We here at Full Circle (my lovely wife Shelly and I) would wholeheartedly agree that most common complaint among our customers is the numerous side-effects associated with over-the-counter and prescription iron supplements. Often, side effects involve constipation, bloating, cramping and occasionally pain. It’s typically not long before the symptoms become intolerable enough to take action. Unabsorbed iron accumulates in the intestine and has an inflammatory effect that leads to the majority of side-effects. Choosing an iron that absorbs well means less iron lingering in the intestines to cause problems, and side-effects can be minimized or avoided completely. Are you ready for a ride on the iron information rocket ship? Here we go!
The problem with traditional iron supplements is straightforward, and surprisingly hasn’t been addressed by the majority of iron manufacturers despite being an ongoing and troublesome issue. The key areas that determine how well or poorly made an iron supplement is boils down to:
- dosage per serving
- which iron chelate is used
- complementary nutrients
- dissolution ability of the supplement
- whether it is taken on a full or empty stomach
None of these factors can be viewed in isolation. The best iron supplements address all of these issues, or strike a reasonable balance. Consumers want iron that is inexpensive, absorbs well, improves iron levels and symptoms, and is without side-effects. Is that too much to ask?
Let’s take a look at the dosage per serving. This is the amount of iron contained in a single capsule, tablet, teaspoon etc. The lower the iron dose, the better the iron absorption, and the lower the risk of side-effects. Iron with a dosage of 5mg per serving will absorb far better than a dose of 100mg (when expressed as % of absorption). The problem is, you may need a high dose! In these cases, you will always be better off taking a lower dose multiple times per day; anything else is bound to cause you digestive upset.
The chemical state of iron is also important. Iron comes in a variety of forms including iron sulfate, iron gluconate, iron fumarate, iron citrate, iron bisglycinate and iron bound to hemoglobin. The chemical state of iron affects how well it will be absorbed across the intestinal barrier. Iron is notoriously difficult to absorb, with most iron supplements topping out at 10% absorption per dose. More bioavailable forms of iron are typically absorbed 3-4x better than most inorganic forms of iron which are commonly found in the marketplace. Most importantly, the rate of iron absorption for most iron supplements is largely regulated by the degree of iron deficiency within the body itself.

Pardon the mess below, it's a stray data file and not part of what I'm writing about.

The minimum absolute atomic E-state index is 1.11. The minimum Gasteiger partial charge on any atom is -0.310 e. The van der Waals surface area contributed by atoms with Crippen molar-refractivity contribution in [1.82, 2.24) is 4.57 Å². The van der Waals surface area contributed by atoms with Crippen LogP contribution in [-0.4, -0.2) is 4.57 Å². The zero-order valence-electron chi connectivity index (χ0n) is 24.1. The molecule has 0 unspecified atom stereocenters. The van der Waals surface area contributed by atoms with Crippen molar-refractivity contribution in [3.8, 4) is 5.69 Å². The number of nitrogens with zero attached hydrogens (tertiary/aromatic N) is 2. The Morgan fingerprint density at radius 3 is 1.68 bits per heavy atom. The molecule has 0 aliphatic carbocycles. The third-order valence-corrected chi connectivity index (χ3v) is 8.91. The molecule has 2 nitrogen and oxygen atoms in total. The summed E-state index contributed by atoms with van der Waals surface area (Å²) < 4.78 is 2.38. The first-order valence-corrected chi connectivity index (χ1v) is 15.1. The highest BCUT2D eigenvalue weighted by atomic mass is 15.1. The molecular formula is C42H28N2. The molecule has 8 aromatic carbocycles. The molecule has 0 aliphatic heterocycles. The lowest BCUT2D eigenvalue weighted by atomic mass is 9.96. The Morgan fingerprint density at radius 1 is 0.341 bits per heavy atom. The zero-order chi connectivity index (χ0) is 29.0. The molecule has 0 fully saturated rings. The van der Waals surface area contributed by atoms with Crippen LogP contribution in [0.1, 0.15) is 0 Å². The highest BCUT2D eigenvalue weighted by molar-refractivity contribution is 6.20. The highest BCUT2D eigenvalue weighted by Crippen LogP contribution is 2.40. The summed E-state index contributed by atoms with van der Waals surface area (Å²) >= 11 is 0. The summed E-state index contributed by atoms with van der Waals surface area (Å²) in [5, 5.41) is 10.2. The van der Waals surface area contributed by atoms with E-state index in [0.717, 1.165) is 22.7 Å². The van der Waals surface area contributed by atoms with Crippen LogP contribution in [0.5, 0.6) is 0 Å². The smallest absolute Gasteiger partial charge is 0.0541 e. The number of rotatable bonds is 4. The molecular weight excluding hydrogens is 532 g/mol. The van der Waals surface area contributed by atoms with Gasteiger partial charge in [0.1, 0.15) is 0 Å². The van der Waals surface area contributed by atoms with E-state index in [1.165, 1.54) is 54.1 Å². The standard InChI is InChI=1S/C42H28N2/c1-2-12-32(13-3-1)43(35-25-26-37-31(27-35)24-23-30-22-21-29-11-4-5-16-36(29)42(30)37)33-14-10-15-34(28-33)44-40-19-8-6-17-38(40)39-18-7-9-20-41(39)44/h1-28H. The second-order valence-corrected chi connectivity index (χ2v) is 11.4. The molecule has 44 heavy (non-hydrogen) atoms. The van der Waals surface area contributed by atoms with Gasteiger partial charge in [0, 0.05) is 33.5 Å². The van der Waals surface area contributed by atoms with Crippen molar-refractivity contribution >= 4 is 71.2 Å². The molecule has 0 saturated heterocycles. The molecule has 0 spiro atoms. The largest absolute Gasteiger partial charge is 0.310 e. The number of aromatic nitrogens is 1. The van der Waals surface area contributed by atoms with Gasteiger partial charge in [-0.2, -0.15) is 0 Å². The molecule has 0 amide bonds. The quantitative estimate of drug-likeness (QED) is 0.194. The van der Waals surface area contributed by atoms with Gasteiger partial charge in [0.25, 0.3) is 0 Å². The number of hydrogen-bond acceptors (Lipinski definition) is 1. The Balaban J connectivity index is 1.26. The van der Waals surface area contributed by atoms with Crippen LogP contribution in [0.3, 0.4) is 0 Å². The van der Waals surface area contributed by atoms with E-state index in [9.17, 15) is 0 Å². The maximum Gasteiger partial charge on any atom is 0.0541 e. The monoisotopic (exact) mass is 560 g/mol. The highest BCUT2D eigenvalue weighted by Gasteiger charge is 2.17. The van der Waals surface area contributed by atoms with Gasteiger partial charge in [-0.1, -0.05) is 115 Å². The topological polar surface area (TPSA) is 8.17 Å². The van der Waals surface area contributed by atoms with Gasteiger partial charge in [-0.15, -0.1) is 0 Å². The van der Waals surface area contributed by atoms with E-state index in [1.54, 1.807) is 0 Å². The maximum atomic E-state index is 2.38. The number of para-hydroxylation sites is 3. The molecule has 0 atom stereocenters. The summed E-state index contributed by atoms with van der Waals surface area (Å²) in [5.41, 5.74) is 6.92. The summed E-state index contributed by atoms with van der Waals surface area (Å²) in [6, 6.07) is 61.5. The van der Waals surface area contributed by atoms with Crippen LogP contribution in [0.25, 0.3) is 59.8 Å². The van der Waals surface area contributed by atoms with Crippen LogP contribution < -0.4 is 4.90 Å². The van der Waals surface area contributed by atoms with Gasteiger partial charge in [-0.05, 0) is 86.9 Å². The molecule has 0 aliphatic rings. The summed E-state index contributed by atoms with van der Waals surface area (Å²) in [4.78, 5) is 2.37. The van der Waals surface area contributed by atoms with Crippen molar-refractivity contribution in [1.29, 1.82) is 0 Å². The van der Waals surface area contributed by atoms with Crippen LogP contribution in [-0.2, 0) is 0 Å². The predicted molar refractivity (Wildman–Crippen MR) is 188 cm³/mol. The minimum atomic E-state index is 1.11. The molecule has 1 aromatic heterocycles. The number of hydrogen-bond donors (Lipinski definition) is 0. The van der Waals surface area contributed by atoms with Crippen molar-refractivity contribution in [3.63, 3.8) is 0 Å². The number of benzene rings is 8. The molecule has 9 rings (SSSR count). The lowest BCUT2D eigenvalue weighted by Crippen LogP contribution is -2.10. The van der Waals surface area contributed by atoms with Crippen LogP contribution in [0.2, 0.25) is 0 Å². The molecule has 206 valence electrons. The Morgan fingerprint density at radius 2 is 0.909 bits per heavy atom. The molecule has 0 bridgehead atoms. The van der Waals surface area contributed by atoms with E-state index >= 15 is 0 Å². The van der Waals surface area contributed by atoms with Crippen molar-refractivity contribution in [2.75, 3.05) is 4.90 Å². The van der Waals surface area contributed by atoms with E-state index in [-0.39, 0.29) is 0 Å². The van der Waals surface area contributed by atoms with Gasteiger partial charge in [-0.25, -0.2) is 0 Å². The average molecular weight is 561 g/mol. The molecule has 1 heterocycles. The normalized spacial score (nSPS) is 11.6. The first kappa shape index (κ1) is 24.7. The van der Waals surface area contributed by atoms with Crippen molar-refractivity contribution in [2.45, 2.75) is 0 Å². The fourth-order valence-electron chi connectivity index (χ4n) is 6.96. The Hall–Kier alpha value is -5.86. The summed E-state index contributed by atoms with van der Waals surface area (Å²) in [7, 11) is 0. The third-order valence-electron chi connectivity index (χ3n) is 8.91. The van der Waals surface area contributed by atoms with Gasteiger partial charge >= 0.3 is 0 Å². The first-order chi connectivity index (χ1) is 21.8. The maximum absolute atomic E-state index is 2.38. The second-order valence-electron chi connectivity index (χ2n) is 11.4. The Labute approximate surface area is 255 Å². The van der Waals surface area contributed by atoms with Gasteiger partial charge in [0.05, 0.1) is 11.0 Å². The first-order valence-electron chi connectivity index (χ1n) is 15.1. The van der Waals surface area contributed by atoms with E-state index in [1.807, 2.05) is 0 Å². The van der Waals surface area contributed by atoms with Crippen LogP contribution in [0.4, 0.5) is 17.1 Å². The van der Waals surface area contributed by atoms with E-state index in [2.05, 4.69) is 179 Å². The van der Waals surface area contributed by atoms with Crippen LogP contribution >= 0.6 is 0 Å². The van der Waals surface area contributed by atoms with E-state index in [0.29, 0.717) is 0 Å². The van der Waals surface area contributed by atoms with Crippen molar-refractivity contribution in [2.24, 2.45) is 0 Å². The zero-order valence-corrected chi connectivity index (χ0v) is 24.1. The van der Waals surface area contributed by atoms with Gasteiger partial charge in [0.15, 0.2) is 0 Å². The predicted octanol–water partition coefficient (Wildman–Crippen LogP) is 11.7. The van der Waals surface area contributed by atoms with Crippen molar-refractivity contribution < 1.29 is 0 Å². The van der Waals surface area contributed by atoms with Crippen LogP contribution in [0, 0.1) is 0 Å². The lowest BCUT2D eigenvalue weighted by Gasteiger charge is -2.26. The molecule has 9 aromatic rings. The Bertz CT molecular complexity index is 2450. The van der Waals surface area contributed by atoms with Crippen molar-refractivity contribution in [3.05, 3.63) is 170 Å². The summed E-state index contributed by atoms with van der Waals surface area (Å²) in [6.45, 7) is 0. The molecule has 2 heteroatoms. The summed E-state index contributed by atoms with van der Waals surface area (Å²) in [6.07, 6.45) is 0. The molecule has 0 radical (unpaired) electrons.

Complementary nutrients such as vitamin C, B12 and folic are occasionally added to iron supplements to improve absorption and address other potential sources of anemia. While vitamin C has been shown to drastically improve the bioavailability of many forms of iron, it’s important to ensure that you are taking both the correct kind of vitamin C, as well as the appropriate dosage.
There is a misconception that iron in liquid format is universally superior to iron found in capsules or tablets; however that couldn’t be further from the truth. Liquid iron supplements are readily digestible, but not necessarily more absorbable. When evaluating iron products, we tend to put emphasis on both the form of iron and the dose per serving, as iron liquids, tablets and capsules all have good solubility. Just because iron is found in a liquid supplement doesn’t mean that the dose, or type of iron will be ideal.
As mentioned previously, absorbing iron is challenging and a number of dietary factors commonly found in food such as phytic acid, oxalic acid, tannic acid, soluble fibres (plant heavy diets basically), and minerals such as calcium, magnesium and zinc actually interfere with iron absorption. Developing a good timing strategy that involves taking iron supplements away from meals, and (potentially) other supplements to maximize absorption can have a profound effect on iron absorption.
Our general recommendations are typically to use an iron dose between 20-40mg per serving, typically either in the form of iron bisglycinate or (even better), Heme Iron Polypeptide. Combining a highly absorbable form of iron with high doses of pure ascorbic acid (vitamin C) in the 500mg – 2000mg range will offer a tremendous improvement to most iron supplements, just be sure to use pure ascorbic acid as mineral ascorbates (such as calcium ascorbate) have the potential to worsen iron absorption. Lastly, taking them on an empty stomach will certainly improve absorption, though a small percentage of people notice a bit of digestive upset in this manner. With over 10 years of experience with patients and clients using this general iron strategy, we’ve had less than half a dozen people report any sign of digestive upset.
Whew! That’s a lot of talk about iron isn’t it? As with everything related to nutrition and health, there is never a one-size-fits-all approach. Balancing dose, form, timing, and complementary nutrients will maximize your iron absorption, eliminate digestive upset, and get you back to feeling fit as a fiddle sooner than later. If you’d like to drop by our dispensary we’d be happy to help you pick out an iron that’s just right for you. Let us take the marketing out of health, and stick with what works.